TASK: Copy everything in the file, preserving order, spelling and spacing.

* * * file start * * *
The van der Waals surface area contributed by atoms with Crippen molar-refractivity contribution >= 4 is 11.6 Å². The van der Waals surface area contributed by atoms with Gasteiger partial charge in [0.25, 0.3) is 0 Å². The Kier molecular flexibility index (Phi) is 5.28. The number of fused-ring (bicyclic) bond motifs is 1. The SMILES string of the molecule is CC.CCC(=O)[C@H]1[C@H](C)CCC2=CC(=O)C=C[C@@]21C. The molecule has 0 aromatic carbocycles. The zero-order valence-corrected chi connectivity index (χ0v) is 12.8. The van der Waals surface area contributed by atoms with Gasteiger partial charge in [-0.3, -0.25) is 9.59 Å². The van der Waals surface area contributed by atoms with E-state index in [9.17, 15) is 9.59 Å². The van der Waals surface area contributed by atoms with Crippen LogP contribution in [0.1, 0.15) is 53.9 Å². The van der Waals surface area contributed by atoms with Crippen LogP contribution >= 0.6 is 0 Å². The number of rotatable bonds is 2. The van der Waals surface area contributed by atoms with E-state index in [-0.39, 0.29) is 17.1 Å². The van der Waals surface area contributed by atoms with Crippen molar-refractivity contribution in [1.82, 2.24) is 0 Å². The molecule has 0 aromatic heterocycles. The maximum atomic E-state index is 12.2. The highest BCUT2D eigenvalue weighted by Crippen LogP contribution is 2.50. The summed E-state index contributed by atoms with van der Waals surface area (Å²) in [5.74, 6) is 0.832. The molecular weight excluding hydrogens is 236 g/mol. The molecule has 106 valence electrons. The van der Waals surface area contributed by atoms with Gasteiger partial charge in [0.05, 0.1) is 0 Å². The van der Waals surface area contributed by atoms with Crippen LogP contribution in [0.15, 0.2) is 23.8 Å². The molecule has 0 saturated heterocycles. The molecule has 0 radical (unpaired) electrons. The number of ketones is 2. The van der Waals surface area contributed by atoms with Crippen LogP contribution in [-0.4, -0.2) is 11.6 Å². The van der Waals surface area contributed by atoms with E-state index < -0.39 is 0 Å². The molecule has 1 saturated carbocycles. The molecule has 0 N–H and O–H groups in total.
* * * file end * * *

The van der Waals surface area contributed by atoms with Crippen molar-refractivity contribution >= 4 is 11.6 Å². The van der Waals surface area contributed by atoms with Gasteiger partial charge in [0.25, 0.3) is 0 Å². The Kier molecular flexibility index (Phi) is 5.28. The number of fused-ring (bicyclic) bond motifs is 1. The SMILES string of the molecule is CC.CCC(=O)[C@H]1[C@H](C)CCC2=CC(=O)C=C[C@@]21C. The molecule has 0 aromatic carbocycles. The zero-order valence-corrected chi connectivity index (χ0v) is 12.8. The van der Waals surface area contributed by atoms with Gasteiger partial charge in [-0.3, -0.25) is 9.59 Å². The van der Waals surface area contributed by atoms with E-state index in [9.17, 15) is 9.59 Å². The van der Waals surface area contributed by atoms with Crippen LogP contribution in [0.1, 0.15) is 53.9 Å². The van der Waals surface area contributed by atoms with Crippen LogP contribution >= 0.6 is 0 Å². The number of rotatable bonds is 2. The van der Waals surface area contributed by atoms with E-state index in [-0.39, 0.29) is 17.1 Å². The van der Waals surface area contributed by atoms with Crippen molar-refractivity contribution in [1.82, 2.24) is 0 Å². The molecule has 0 aromatic heterocycles. The maximum atomic E-state index is 12.2. The highest BCUT2D eigenvalue weighted by Crippen LogP contribution is 2.50. The summed E-state index contributed by atoms with van der Waals surface area (Å²) in [5.74, 6) is 0.832. The molecular weight excluding hydrogens is 236 g/mol. The molecule has 106 valence electrons. The van der Waals surface area contributed by atoms with Gasteiger partial charge in [0.05, 0.1) is 0 Å². The van der Waals surface area contributed by atoms with Crippen LogP contribution in [0.15, 0.2) is 23.8 Å². The molecule has 0 saturated heterocycles. The molecule has 0 radical (unpaired) electrons. The number of ketones is 2. The van der Waals surface area contributed by atoms with Crippen LogP contribution in [-0.4, -0.2) is 11.6 Å². The van der Waals surface area contributed by atoms with E-state index < -0.39 is 0 Å². The molecule has 1 saturated carbocycles. The molecule has 0 N–H and O–H groups in total.